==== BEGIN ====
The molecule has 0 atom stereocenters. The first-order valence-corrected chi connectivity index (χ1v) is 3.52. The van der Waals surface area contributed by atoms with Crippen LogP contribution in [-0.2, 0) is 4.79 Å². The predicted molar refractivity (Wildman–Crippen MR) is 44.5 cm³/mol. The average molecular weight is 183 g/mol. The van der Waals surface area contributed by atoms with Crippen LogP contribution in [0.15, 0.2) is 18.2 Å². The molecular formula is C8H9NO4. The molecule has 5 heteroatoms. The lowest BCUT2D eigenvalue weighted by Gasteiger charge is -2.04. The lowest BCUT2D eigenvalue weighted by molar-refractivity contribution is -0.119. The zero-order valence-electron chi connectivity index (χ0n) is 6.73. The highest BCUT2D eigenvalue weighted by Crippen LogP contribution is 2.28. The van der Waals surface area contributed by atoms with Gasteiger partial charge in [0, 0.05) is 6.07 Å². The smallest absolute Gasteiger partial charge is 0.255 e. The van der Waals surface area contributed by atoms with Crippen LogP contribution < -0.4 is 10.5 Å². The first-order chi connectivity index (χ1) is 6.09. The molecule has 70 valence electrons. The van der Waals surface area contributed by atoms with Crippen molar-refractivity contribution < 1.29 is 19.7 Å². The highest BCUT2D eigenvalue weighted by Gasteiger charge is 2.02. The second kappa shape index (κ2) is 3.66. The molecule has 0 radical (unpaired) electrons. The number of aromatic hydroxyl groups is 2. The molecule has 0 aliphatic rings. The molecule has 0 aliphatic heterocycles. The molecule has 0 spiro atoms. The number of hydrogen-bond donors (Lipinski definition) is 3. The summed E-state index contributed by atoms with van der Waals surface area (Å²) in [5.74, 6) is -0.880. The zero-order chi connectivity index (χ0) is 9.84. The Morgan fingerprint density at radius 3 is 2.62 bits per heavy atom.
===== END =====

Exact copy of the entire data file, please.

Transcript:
The molecule has 0 atom stereocenters. The first-order valence-corrected chi connectivity index (χ1v) is 3.52. The van der Waals surface area contributed by atoms with Crippen LogP contribution in [-0.2, 0) is 4.79 Å². The predicted molar refractivity (Wildman–Crippen MR) is 44.5 cm³/mol. The average molecular weight is 183 g/mol. The van der Waals surface area contributed by atoms with Crippen LogP contribution in [0.15, 0.2) is 18.2 Å². The molecular formula is C8H9NO4. The molecule has 5 heteroatoms. The lowest BCUT2D eigenvalue weighted by Gasteiger charge is -2.04. The lowest BCUT2D eigenvalue weighted by molar-refractivity contribution is -0.119. The zero-order valence-electron chi connectivity index (χ0n) is 6.73. The highest BCUT2D eigenvalue weighted by Crippen LogP contribution is 2.28. The van der Waals surface area contributed by atoms with Gasteiger partial charge in [0, 0.05) is 6.07 Å². The smallest absolute Gasteiger partial charge is 0.255 e. The van der Waals surface area contributed by atoms with Crippen LogP contribution < -0.4 is 10.5 Å². The first-order chi connectivity index (χ1) is 6.09. The molecule has 70 valence electrons. The van der Waals surface area contributed by atoms with Crippen molar-refractivity contribution < 1.29 is 19.7 Å². The highest BCUT2D eigenvalue weighted by Gasteiger charge is 2.02. The second kappa shape index (κ2) is 3.66. The molecule has 0 radical (unpaired) electrons. The number of aromatic hydroxyl groups is 2. The molecule has 0 aliphatic rings. The molecule has 0 aliphatic heterocycles. The molecule has 0 spiro atoms. The number of hydrogen-bond donors (Lipinski definition) is 3. The summed E-state index contributed by atoms with van der Waals surface area (Å²) in [5.74, 6) is -0.880. The zero-order chi connectivity index (χ0) is 9.84. The Morgan fingerprint density at radius 3 is 2.62 bits per heavy atom.